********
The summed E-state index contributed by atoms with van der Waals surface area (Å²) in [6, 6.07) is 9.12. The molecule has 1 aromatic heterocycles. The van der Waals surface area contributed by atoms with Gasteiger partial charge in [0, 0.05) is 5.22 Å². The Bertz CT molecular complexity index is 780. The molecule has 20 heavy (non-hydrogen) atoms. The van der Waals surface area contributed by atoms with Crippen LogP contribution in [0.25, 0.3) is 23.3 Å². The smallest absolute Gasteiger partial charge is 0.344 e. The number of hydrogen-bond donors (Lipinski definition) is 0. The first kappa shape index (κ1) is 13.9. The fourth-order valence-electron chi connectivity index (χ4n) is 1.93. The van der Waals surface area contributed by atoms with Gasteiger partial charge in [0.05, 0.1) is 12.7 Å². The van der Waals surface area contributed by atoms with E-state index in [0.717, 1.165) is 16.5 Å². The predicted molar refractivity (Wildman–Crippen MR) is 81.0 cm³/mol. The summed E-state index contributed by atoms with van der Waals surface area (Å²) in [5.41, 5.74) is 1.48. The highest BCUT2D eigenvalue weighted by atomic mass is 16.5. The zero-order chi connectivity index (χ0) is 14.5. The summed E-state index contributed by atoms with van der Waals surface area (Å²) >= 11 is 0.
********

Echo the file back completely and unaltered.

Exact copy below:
The summed E-state index contributed by atoms with van der Waals surface area (Å²) in [6, 6.07) is 9.12. The molecule has 1 aromatic heterocycles. The van der Waals surface area contributed by atoms with Gasteiger partial charge in [0, 0.05) is 5.22 Å². The Bertz CT molecular complexity index is 780. The molecule has 20 heavy (non-hydrogen) atoms. The van der Waals surface area contributed by atoms with Crippen LogP contribution in [0.25, 0.3) is 23.3 Å². The smallest absolute Gasteiger partial charge is 0.344 e. The number of hydrogen-bond donors (Lipinski definition) is 0. The first kappa shape index (κ1) is 13.9. The fourth-order valence-electron chi connectivity index (χ4n) is 1.93. The van der Waals surface area contributed by atoms with Gasteiger partial charge in [0.05, 0.1) is 12.7 Å². The van der Waals surface area contributed by atoms with E-state index in [0.717, 1.165) is 16.5 Å². The predicted molar refractivity (Wildman–Crippen MR) is 81.0 cm³/mol. The summed E-state index contributed by atoms with van der Waals surface area (Å²) in [5.41, 5.74) is 1.48. The highest BCUT2D eigenvalue weighted by atomic mass is 16.5. The zero-order chi connectivity index (χ0) is 14.5. The summed E-state index contributed by atoms with van der Waals surface area (Å²) >= 11 is 0.